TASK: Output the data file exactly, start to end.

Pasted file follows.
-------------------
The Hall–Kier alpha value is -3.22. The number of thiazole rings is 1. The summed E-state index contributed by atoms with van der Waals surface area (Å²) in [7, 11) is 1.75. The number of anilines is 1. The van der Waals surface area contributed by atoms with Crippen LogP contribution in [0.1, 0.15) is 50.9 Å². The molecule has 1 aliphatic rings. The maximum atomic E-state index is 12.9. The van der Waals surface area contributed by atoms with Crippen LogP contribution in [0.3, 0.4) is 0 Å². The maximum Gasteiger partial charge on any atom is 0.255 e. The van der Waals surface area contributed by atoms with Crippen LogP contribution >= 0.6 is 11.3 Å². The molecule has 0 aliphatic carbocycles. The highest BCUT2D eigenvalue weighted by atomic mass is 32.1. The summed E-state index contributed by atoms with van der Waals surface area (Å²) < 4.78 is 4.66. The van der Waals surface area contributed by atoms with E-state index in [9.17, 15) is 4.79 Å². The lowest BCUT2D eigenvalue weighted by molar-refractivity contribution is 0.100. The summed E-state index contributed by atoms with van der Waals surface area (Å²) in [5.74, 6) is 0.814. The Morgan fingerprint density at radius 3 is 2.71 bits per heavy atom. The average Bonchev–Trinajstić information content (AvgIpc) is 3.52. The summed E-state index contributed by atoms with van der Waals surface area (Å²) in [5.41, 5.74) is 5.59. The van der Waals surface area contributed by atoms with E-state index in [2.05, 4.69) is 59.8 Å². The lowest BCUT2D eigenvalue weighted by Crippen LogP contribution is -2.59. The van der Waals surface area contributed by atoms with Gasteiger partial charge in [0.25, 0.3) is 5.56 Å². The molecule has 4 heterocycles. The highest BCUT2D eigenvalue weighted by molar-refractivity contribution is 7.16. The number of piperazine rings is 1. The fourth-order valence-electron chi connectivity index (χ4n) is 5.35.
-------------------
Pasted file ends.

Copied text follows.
The Hall–Kier alpha value is -3.22. The number of thiazole rings is 1. The summed E-state index contributed by atoms with van der Waals surface area (Å²) in [7, 11) is 1.75. The number of anilines is 1. The van der Waals surface area contributed by atoms with Crippen LogP contribution in [0.1, 0.15) is 50.9 Å². The molecule has 1 aliphatic rings. The maximum atomic E-state index is 12.9. The van der Waals surface area contributed by atoms with Crippen LogP contribution in [0.3, 0.4) is 0 Å². The maximum Gasteiger partial charge on any atom is 0.255 e. The van der Waals surface area contributed by atoms with Crippen LogP contribution >= 0.6 is 11.3 Å². The molecule has 0 aliphatic carbocycles. The highest BCUT2D eigenvalue weighted by atomic mass is 32.1. The summed E-state index contributed by atoms with van der Waals surface area (Å²) < 4.78 is 4.66. The van der Waals surface area contributed by atoms with E-state index in [9.17, 15) is 4.79 Å². The lowest BCUT2D eigenvalue weighted by molar-refractivity contribution is 0.100. The summed E-state index contributed by atoms with van der Waals surface area (Å²) in [5.74, 6) is 0.814. The Morgan fingerprint density at radius 3 is 2.71 bits per heavy atom. The average Bonchev–Trinajstić information content (AvgIpc) is 3.52. The summed E-state index contributed by atoms with van der Waals surface area (Å²) in [5.41, 5.74) is 5.59. The van der Waals surface area contributed by atoms with E-state index in [2.05, 4.69) is 59.8 Å². The lowest BCUT2D eigenvalue weighted by Crippen LogP contribution is -2.59. The van der Waals surface area contributed by atoms with Gasteiger partial charge in [0.25, 0.3) is 5.56 Å². The molecule has 4 heterocycles. The highest BCUT2D eigenvalue weighted by molar-refractivity contribution is 7.16. The number of piperazine rings is 1. The fourth-order valence-electron chi connectivity index (χ4n) is 5.35.